Saturday, 18 July 2015

Yummy Yoesden

It's always a bit of a treat to visit Yoesden Bank, as it's one of our favourite places and we consider it our secret garden. Today was extra special though as BBOWT had invited everyone who donated money to buy it last year, to come on a guided tour of the site. Bug Mad Girl and I parked at a nearby village hall and were transported to Radnage Church, which had been temporarily taken over by BBOWT for the day.

This was no ordinary guided walk, as refreshments were laid on in the churchyard. BMG enjoyed the sandwiches, crisps and cake - in fact she probably ate more than I originally donated to the appeal, but nobody seemed to mind!

Then we set off on the short walk to the reserve, pausing on the way as our guide, Colin, told us a little about the site. It's made up of 5 Ha of chalk grassland that's in great condition, plus the woodland behind the slope and to the side. Usually when we visit we walk down from above the slope appearing in the opposite corner, so it was nice to approach from the other side and get a different view.

I was keen to find out what the plans were for the site, hoping things weren't going to change too much! It sounds like the same group of people that used to look after the site are still looking after it now. A water supply has been installed for the cattle that graze the site over the winter, some of the scrub will continue to be kept at bay and new information boards have been put up. All good news!

Brand new information boards
We walked about half way across the top of the slope, looking at some of the wildflowers, butterflies and other insects that make the site so special. When the sun came out, there were lots of skippers, meadow browns, gatekeepers, marbled whites, small whites, large whites and day flying moths feeding on the knapweed and scabious.

Meadow brown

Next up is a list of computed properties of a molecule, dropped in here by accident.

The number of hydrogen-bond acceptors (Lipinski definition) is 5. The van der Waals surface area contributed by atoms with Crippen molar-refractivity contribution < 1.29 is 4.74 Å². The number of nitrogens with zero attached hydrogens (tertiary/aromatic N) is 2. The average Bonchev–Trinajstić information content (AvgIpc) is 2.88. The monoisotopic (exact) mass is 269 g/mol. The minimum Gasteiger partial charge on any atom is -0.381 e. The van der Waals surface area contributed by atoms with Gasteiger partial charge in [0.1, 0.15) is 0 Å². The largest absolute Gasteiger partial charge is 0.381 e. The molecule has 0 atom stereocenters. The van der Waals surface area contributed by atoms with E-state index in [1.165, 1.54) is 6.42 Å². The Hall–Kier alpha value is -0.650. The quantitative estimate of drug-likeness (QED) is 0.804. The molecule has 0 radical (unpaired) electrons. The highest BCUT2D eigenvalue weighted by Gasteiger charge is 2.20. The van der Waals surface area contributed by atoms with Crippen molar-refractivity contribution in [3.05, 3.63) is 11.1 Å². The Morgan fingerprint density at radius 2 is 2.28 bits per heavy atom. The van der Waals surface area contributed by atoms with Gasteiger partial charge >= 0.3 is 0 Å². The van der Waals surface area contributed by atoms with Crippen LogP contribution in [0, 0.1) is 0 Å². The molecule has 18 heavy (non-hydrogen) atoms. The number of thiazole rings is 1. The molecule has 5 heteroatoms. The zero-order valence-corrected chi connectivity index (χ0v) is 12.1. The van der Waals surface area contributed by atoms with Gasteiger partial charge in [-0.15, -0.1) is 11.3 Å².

Small skipper
6-spot burnet moth
It seemed like every flower had a bee, hoverfly or butterfly feeding on it. The place was 'buzzing'!

The grasshoppers and crickets were chirping, whirring and singing all around us. Our guide explained that they have about a dozen different species of grasshoppers and crickets on the site and you can tell each species by the noise they make. We picked out a few different sounds, but I think it would take a bit of practice before I could tell them all apart. As we were talking about them, a great green bush-cricket jumped onto somebodies trouser leg, walked up his leg, up his shirt and sat posing for photos on his shoulder. They are massive crickets (about 5cm long) and it was quite a sight to have one 'perform' for us.
Great green bush-cricket (supposedly sounds like a sowing machine!)
BMG was desperate to hold the giant cricket, so she followed it after it eventually flew off and held it for a minute. It made her day!
Shame about the lack of focus, but you can see how big the cricket was!

Roesel's bush cricket (supposed to sound like a dentist's drill)
The tour was over and everybody headed back to the church for more cake. BMG and I decided to spend a bit more time on the reserve and headed down to the long grass. She was desperate to find more crickets (she found one more great green bush-cricket, but it was a bit more sensible than the previous one and disappeared into the grass). I was hoping to see a chalkhill blue, as they have just started to emerge and are found on the site. I may have seen my first one of the year (can't be sure), but definitely saw a common blue. Either way, they're such beautiful butterflies and a real joy to see.

Common blue
As we walked back to the church, buzzards and red kites were flying overhead. Then back at the churchyard, a red kite was sat in a nearby tree watching everybody.

Red kite
A great visit, with cake! Thanks BBOWT!!

(updated 19/7: turns out the photo was of a common blue, not a chalkhill blue! Still lovely though!!)


  1. It was a great day and you've captured it beautifully.